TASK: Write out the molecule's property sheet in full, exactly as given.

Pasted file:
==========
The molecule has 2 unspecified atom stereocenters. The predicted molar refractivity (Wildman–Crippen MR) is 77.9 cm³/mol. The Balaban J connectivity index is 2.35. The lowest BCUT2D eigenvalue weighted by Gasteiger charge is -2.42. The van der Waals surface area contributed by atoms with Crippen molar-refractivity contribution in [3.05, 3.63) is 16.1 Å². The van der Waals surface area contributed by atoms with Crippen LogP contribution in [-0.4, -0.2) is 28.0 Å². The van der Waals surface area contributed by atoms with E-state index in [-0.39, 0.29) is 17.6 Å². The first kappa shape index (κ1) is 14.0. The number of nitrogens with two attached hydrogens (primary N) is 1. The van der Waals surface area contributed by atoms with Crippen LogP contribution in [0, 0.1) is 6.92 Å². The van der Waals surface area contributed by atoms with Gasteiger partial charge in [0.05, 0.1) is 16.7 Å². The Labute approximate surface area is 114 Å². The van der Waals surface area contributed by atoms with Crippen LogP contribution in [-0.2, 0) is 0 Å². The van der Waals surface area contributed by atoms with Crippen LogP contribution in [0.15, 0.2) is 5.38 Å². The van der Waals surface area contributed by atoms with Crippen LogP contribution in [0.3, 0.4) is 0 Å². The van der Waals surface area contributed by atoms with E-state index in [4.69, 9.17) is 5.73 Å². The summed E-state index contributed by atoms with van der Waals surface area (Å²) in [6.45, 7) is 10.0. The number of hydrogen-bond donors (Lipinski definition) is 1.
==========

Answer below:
The molecule has 2 unspecified atom stereocenters. The predicted molar refractivity (Wildman–Crippen MR) is 77.9 cm³/mol. The Balaban J connectivity index is 2.35. The lowest BCUT2D eigenvalue weighted by Gasteiger charge is -2.42. The van der Waals surface area contributed by atoms with Crippen molar-refractivity contribution in [3.05, 3.63) is 16.1 Å². The van der Waals surface area contributed by atoms with Crippen LogP contribution in [-0.4, -0.2) is 28.0 Å². The van der Waals surface area contributed by atoms with E-state index in [-0.39, 0.29) is 17.6 Å². The first kappa shape index (κ1) is 14.0. The number of nitrogens with two attached hydrogens (primary N) is 1. The van der Waals surface area contributed by atoms with Crippen LogP contribution in [0, 0.1) is 6.92 Å². The van der Waals surface area contributed by atoms with Gasteiger partial charge in [0.05, 0.1) is 16.7 Å². The Labute approximate surface area is 114 Å². The van der Waals surface area contributed by atoms with Crippen LogP contribution in [-0.2, 0) is 0 Å². The van der Waals surface area contributed by atoms with Crippen LogP contribution in [0.15, 0.2) is 5.38 Å². The van der Waals surface area contributed by atoms with Crippen LogP contribution in [0.3, 0.4) is 0 Å². The van der Waals surface area contributed by atoms with E-state index in [4.69, 9.17) is 5.73 Å². The summed E-state index contributed by atoms with van der Waals surface area (Å²) in [6.45, 7) is 10.0. The number of hydrogen-bond donors (Lipinski definition) is 1.